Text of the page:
Another thing is to stimulate them to attract export. There is a common product Spain uses which generates money for them, they don’t have oil – water melon. Water melon is produced in Benue and it’s one of the best in Nigeria. It is an exportable crop that generates the main income in Spain. You have to make our people realize that they can achieve a lot with any crop. If you go to railway market, you will find out people selling Benue watermelon, they no longer come from Jos alone. We can start by capturing the domestic market i.e Nigeria.
Then the issue of export, this can only be possible when you teach them basic hygiene. You can’t export your agric product when you are doing open defecation. This is one area I will recruit young boys – adhoc recruitment to educate the people against open defecation…they will go for inspection and advise, to ensure everything we produce is exportable.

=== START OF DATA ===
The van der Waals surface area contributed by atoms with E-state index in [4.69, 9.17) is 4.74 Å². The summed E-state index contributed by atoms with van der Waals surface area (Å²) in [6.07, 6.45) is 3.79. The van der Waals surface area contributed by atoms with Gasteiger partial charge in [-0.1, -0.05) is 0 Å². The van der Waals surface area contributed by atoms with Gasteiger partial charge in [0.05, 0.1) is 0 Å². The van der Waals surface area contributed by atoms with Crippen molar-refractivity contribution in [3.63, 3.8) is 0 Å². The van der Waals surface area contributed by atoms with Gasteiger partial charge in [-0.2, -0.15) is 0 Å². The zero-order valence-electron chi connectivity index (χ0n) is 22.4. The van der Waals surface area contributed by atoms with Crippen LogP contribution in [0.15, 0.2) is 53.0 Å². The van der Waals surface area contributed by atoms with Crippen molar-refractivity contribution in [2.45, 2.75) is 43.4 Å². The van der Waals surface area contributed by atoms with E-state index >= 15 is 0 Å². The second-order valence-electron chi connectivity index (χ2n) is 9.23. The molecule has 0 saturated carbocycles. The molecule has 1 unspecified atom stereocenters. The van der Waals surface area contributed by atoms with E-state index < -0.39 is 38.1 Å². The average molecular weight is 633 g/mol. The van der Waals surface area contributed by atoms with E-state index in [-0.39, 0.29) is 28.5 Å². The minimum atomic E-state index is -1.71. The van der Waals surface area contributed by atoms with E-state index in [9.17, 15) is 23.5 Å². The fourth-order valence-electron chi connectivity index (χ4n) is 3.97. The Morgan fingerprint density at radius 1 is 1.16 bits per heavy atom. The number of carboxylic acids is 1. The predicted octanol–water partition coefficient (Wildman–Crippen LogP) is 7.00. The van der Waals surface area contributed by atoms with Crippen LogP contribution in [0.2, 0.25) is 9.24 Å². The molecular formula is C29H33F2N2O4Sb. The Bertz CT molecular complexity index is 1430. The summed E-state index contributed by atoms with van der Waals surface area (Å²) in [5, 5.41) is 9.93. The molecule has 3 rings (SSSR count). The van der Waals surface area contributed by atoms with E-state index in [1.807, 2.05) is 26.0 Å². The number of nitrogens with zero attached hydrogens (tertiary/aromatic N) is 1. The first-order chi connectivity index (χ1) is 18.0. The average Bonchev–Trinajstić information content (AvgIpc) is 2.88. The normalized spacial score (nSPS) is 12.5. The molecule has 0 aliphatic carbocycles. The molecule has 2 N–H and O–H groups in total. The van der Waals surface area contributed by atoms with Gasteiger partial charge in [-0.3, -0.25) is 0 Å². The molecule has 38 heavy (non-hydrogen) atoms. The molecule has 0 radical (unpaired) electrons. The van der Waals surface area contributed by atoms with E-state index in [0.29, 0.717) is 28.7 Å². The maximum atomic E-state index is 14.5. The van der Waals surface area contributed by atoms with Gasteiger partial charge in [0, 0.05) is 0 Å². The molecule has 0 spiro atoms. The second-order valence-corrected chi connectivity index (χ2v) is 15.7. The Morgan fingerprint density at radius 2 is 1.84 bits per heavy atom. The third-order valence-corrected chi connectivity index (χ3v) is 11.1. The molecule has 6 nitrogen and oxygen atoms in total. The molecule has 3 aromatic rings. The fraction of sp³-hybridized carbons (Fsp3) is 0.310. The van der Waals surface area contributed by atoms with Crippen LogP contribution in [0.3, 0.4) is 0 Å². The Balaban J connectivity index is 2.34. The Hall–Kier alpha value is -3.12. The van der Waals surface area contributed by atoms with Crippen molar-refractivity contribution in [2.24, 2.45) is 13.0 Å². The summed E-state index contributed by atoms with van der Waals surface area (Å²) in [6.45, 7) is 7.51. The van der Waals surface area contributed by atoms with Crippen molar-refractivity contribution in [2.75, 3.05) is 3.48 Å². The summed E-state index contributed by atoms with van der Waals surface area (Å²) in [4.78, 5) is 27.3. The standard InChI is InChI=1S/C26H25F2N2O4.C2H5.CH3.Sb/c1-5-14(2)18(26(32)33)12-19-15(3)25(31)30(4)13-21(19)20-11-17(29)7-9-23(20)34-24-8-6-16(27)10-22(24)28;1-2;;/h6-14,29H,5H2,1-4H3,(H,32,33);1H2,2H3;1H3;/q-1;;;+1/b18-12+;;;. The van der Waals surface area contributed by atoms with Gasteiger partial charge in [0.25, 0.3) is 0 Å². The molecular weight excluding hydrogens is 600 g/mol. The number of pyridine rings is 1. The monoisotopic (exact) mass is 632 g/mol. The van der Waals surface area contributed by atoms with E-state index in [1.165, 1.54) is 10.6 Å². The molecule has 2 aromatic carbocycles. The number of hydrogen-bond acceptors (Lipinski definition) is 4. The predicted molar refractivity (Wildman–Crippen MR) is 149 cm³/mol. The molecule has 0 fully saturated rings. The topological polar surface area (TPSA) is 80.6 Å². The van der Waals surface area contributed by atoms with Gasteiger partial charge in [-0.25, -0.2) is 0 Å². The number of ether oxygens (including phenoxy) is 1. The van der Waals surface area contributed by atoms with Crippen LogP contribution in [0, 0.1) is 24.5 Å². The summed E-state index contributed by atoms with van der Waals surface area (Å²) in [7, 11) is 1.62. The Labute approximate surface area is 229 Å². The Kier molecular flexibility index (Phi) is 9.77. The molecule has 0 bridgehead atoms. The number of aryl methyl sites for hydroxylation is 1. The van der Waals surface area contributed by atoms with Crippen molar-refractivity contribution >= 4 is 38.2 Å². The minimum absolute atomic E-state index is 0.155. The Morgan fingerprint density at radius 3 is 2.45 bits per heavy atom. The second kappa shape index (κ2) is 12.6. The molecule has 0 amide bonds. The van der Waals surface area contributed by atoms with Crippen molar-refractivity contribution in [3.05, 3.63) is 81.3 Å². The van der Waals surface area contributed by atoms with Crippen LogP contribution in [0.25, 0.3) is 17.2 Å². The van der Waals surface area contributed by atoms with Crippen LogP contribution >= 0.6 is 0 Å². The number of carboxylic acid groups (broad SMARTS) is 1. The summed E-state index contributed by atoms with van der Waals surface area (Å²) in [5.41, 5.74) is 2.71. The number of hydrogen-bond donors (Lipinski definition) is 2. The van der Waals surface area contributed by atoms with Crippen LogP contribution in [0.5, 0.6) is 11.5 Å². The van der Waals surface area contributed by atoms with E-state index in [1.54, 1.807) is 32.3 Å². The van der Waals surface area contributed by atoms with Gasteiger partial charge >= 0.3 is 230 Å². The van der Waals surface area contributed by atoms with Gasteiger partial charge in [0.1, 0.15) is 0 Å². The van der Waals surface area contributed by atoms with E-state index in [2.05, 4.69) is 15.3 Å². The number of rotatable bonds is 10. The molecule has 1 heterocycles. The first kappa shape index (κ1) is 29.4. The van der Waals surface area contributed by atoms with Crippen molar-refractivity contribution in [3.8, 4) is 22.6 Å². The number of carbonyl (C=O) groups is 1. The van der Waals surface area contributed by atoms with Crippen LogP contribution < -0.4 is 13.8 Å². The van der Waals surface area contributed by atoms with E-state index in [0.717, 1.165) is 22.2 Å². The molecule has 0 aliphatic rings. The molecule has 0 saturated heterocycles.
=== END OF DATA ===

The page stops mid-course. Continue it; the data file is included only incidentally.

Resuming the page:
In terms of mechanized farming, it should be available, centred in our institutions of learning. For instance, we have an agricultural-based institution, a college, now upgraded to a Polytechnic at Yandev. We have federal centres here, some in zone ‘C’, they need to be equipped with tractors for hiring. Of course,
What plans do you have for education in Benue state?
I must appreciate the fact that past governments have done a lot by investing in education. I must take off from there. We must make sure that we bring programmes in our education curriculum for self-sufficiency. While waiting for white-collar jobs, they should be able to engage in productive areas. This is very key. Benue is rated very high in education. We have also exported educational talents to places like Katsina, where university education commenced, to beef them up and Gombe.